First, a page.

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What Is Insurance Bad Faith?

Insurance bad faith, which also goes by the term, insurance fraud, refers to the mistreatment of consumers and businesses by their insurance carriers. It is normally used in situations in which an insured person or entity is refused a settlement payout.

Insurance bad faith is unfortunately a widespread occurrence. Plenty of insurance companies depend on statistics when determining how much must be paid out, depending on the given circumstances. Even if an insured person is entitled to a certain amount of cash, the insurer may still not want to pay it in full. That means the individual or entity can either accept the decision by the insurer or take the matter to court for bad faith.

Three of the most common scenarios involving insurance bad faith are:

> insurer denying an insured party all the benefits stated in the insurance policy;

> insurer providing less compensation than what is guaranteed by the policy; and

> unreasonable delays in payment to insured party.

Each insurance contract comes with a stated or implied “covenant of good faith and fair dealing.” That means both parties have their respective obligations to follow what is stated in the contract.

In such a contract, the insurance company must fully compensate the insured party when appropriate and in a timely manner; otherwise, the insurer will have committed a violation of the good faith and fair dealing covenant. There are states that have statutes or other regulations that cover bad faith by insurance providers.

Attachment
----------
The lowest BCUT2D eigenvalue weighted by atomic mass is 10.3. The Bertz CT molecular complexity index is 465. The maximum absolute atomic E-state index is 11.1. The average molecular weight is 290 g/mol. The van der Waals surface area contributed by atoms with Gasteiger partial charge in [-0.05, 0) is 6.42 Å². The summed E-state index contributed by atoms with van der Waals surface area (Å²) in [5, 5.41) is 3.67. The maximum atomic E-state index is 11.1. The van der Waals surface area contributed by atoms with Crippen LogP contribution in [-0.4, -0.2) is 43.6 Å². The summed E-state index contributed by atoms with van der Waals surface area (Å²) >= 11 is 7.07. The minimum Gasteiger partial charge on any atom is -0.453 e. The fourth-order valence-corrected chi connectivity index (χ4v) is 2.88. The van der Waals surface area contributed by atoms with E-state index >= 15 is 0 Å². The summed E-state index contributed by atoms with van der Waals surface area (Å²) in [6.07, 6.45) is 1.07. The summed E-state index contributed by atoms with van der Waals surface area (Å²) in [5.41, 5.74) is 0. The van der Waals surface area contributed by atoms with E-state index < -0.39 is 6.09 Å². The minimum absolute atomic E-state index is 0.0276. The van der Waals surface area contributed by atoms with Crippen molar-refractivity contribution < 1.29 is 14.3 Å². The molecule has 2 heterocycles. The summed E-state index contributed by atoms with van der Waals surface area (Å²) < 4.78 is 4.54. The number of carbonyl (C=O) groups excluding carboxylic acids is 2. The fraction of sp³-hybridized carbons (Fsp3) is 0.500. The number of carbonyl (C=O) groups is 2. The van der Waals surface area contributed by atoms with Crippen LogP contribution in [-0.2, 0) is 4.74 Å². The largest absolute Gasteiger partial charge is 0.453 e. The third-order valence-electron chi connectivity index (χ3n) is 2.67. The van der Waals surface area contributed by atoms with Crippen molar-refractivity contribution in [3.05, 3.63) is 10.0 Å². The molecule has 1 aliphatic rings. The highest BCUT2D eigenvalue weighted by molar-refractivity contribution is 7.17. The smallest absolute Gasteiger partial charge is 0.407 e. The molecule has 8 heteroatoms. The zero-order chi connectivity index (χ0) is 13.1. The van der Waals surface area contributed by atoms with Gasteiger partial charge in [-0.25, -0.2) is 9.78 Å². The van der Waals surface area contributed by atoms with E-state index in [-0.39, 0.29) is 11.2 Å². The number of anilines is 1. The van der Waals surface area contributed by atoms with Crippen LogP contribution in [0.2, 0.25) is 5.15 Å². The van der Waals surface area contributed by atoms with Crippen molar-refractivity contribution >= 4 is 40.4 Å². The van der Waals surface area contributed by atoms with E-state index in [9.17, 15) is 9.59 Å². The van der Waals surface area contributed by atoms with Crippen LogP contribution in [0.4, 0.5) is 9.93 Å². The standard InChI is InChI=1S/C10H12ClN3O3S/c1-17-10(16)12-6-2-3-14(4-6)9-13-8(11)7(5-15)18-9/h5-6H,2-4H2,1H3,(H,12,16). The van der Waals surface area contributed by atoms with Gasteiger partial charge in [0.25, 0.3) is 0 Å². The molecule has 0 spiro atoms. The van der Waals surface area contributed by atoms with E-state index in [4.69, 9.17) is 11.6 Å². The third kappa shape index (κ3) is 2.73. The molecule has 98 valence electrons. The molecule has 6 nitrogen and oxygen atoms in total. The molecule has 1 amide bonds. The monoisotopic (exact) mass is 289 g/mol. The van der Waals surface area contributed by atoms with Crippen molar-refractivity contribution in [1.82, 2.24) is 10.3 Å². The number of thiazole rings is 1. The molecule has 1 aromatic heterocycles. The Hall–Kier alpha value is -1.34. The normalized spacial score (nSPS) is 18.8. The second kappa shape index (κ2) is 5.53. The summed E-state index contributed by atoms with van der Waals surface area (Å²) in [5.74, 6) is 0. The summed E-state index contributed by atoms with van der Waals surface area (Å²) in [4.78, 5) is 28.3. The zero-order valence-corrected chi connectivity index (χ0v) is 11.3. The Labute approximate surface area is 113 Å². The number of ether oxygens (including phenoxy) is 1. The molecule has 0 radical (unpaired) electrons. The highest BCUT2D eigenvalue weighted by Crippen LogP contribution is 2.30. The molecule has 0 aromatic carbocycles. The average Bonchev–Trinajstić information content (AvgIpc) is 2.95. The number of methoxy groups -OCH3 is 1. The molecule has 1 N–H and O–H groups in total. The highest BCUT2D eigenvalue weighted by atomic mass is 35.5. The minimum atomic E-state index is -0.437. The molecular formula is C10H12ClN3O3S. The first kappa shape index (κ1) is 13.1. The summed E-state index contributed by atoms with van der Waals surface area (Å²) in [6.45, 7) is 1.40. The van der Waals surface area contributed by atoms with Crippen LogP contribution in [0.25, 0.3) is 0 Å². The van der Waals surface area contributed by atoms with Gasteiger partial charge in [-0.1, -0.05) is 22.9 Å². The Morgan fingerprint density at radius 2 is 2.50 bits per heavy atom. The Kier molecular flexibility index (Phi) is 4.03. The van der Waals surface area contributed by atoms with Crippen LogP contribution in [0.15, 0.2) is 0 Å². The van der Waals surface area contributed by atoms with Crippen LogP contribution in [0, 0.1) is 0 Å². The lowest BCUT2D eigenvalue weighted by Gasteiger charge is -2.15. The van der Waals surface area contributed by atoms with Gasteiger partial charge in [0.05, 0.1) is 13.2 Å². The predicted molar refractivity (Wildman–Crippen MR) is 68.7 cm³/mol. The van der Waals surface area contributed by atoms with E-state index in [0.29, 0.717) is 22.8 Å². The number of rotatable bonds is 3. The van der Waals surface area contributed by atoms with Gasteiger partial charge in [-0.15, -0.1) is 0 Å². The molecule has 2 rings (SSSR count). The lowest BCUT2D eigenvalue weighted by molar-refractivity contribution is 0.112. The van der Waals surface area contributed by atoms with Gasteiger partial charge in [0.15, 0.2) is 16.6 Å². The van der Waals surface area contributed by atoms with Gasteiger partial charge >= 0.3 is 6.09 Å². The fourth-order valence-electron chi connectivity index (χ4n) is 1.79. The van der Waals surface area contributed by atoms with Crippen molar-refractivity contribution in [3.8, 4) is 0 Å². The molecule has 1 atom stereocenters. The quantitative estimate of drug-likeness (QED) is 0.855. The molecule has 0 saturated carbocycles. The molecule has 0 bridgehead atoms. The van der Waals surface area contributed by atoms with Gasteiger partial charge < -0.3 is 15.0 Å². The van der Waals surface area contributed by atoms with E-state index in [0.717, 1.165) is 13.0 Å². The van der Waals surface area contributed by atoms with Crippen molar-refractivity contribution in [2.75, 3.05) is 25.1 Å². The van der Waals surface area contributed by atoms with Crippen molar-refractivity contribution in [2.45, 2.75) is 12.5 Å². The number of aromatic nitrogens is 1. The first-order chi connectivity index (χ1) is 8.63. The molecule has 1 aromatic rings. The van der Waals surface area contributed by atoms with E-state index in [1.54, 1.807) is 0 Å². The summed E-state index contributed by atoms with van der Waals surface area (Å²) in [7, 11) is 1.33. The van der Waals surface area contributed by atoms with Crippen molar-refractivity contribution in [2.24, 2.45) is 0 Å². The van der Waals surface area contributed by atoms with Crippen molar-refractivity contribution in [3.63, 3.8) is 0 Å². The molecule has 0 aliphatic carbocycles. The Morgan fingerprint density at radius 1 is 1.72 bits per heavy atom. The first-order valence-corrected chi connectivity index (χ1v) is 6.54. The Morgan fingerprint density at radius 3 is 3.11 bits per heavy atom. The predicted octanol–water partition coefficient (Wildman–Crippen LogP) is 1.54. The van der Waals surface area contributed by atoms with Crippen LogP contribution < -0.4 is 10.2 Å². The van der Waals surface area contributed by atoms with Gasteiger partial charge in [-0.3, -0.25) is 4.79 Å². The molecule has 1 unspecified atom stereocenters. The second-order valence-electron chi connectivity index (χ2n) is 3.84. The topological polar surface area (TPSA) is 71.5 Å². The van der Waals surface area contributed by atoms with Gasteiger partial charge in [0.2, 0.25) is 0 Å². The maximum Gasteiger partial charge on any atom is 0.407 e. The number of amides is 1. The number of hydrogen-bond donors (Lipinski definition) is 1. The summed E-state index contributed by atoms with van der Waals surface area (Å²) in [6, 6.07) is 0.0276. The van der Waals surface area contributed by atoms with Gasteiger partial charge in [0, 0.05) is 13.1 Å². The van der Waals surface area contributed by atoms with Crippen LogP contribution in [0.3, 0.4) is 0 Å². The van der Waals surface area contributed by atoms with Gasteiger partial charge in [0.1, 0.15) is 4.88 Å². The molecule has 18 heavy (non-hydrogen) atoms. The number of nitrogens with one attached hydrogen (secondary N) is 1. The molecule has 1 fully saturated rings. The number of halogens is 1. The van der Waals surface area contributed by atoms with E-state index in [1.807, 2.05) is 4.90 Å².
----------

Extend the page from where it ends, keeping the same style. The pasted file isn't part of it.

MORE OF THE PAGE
When these companies exhibit bad faith, they can be subject to statutory damage, punitive damages and penalties imposed by the government. Because there are different bad faith-related laws in different states, it is important for anyone with these issues to consult with a lawyer.

Depending on the jurisdiction, an insurance company may have to pay different bad faith damages. The damages will be generally equivalent the actual compensatory damages the insurer, in a non-bad faith setting, would have paid out to the insured. In a number of states, punitive damages – damages intended as punishment for an insurer’s bad conduct – also apply. Some states put a limit on the amount of punitive damages that may be claimed, while in others, the sky is the limit. Because insurance fraud or bad faith can be a complicated and often confusing matter, anyone considering to go to court due to such experience must seek assistance from a lawyer.

This kind of case is typically accepted on contingency basis by an attorney. That means the attorney will not be paid from the client’s award of damages, but rather from the damages that the insurer will have to pay the lawyer in a separate judgement.

If you think your insurer has acted in bad faith in relation to your policy claim, your first step is to see an insurance lawyer who can define the steps you must take.